What Could Have Been, What Will Be

As this community vision moves forward, it is important to note that the first step toward this restoration was site preservation. It was not so long ago, during the tenure of the Liberty State Park Development Corporation, that the interior of the park was under tremendous pressure for commercial development including a golf course and water park. Instead, unparalleled urban environmental education and wildlife viewing will take place along selected nature paths within the core restoration area, with passive recreation in the surrounding transition area.

“The restoration of the Interior of Liberty State Park will be among the nation’s greatest urban natural restorations,” states Congressman Robert Menendez. “It will bring to bear the vision of the late Morris Pesin, and create an urban oasis on one of the most densely populated areas in the country. I’m honored to work with the Baykeeper and all the partners to make Liberty State Park greener for all of the public.”

Greg Remaud, Preservation Director, NY/NJ Baykeeper, has served as President of the Liberty State Park Conservancy for the past five years and sits on the LSP Public Advisory Committee. The Baykeeper’s mission is to protect, preserve, and restore the ecological integrity and productivity of the Hudson-Raritan Estuary. For more than a decade it has played a lead role in preserving and restoring Liberty State Park’s natural resources.



The Center for Maritime Systems at Stevens Institute of Technology
Castle Point on Hudson, Hoboken, New Jersey
back to top

Dr. Michael S. Bruno

Stevens Institute of Technology’s involvement in maritime issues dates to the founding family, who among other achievements pioneered advances in steamship and propeller design in the early 1800’s and built the Yacht America, famous for initiating the America’s Cup competition in 1851. This nautical tradition continued with the founding in 1935 of the Davidson Laboratory, still one of the world’s leading facilities for naval architecture research. It is worthwhile to note that the Laboratory’s renowned towing tank complex is presently undergoing a major renovation that will expand the existing tank to 320 feet long, 16 feet wide and 8 feet deep. When combined with improved instrumentation, glass walls for viewing and photography, and public access improvements, the facility will further enhance the Laboratory’s contributions to fundamental and applied research in ship design, hydrodynamics and ocean engineering.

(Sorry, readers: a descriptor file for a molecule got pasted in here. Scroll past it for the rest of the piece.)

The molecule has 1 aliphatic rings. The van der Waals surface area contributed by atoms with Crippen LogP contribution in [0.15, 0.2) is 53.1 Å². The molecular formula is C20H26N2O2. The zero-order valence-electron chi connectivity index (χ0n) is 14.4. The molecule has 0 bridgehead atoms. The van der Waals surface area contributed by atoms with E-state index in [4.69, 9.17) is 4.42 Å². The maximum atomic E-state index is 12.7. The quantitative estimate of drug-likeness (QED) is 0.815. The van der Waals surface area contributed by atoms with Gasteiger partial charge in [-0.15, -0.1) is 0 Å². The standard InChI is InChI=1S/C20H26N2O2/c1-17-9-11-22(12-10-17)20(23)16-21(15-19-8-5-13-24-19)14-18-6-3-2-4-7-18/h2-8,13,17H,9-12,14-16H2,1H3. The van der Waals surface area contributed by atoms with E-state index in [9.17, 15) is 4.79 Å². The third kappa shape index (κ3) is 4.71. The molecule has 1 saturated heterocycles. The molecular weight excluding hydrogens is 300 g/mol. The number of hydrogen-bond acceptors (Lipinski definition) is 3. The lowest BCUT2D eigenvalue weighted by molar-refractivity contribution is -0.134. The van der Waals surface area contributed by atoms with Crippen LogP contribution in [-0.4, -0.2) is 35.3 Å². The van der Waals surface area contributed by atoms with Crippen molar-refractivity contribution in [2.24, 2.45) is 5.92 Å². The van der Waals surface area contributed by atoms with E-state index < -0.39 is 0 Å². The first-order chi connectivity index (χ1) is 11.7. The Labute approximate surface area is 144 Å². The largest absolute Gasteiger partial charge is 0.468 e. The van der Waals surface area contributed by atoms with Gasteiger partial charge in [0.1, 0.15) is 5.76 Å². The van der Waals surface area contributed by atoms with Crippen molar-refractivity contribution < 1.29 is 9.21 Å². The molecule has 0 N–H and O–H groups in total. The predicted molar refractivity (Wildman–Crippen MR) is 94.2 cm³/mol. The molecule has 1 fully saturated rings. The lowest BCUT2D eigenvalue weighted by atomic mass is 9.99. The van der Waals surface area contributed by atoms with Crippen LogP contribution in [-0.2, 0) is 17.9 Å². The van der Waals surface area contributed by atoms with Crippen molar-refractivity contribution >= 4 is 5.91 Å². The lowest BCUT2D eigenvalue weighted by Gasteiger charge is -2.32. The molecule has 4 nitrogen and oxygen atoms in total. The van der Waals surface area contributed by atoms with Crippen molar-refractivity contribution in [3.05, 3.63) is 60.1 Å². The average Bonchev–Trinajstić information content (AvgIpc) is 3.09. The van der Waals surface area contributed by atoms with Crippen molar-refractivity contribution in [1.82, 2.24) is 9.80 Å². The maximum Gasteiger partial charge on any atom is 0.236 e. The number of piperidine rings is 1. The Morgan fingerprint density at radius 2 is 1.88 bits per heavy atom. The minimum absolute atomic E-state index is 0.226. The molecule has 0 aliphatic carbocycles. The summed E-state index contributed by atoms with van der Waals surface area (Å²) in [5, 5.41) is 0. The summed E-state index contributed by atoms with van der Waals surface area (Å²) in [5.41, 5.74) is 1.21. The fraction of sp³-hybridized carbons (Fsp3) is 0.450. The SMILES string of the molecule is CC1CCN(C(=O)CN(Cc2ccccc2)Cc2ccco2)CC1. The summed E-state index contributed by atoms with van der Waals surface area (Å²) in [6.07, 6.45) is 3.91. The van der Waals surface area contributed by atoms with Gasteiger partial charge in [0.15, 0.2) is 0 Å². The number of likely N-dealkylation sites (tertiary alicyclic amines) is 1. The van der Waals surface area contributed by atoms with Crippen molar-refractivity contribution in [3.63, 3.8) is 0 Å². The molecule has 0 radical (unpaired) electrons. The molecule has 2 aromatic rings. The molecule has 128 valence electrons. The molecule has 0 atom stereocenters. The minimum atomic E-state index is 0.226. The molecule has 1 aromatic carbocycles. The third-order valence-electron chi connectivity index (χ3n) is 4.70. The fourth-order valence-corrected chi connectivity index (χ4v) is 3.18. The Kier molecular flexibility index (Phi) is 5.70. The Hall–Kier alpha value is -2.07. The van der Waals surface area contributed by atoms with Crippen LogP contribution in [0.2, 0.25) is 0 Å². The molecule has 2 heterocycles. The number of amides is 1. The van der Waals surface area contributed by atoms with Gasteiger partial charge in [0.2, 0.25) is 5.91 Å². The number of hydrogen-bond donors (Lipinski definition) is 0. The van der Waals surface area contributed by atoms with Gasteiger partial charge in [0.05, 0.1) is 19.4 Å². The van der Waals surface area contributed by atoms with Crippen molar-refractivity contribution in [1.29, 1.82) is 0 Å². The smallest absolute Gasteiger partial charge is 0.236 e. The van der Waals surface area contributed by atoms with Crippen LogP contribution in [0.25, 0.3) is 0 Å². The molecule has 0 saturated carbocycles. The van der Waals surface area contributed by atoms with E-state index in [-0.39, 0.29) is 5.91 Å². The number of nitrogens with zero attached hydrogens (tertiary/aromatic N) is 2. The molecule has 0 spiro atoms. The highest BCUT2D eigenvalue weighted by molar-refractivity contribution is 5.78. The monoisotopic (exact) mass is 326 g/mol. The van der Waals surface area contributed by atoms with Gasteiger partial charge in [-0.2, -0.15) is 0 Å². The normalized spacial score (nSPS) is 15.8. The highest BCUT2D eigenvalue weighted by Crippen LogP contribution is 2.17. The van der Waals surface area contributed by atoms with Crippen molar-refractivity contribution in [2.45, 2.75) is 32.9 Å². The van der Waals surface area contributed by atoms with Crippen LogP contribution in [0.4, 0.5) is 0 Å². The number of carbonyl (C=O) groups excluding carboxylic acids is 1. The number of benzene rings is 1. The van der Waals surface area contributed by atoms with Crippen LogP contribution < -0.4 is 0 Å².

The Center for Maritime Systems includes the Davidson Laboratory as well as several new computing and field facilities that together provide significant capabilities for research and education in areas of importance to the New York – New Jersey Harbor Estuary community. Of perhaps most significance is the New York Harbor Observation and Prediction System (NYHOPS), a real-time observation and forecasting system that provides continuous information regarding present ocean and weather conditions at points throughout the Harbor - from Sandy Hook Bay north to the George Washington Bridge, along with locations in the East River and Newark Bay (see Figure 1).

Computer forecasts of conditions out to 48 hours are also provided, via the ongoing efforts of Stevens Professor Alan F. Blumberg, developer of the widely-used ocean forecasting model known as the Princeton Ocean Model. The real-time data and model forecasts are disseminated to the public via the Internet at http://onr.dl.stevens-tech.edu/ webnyhos3/.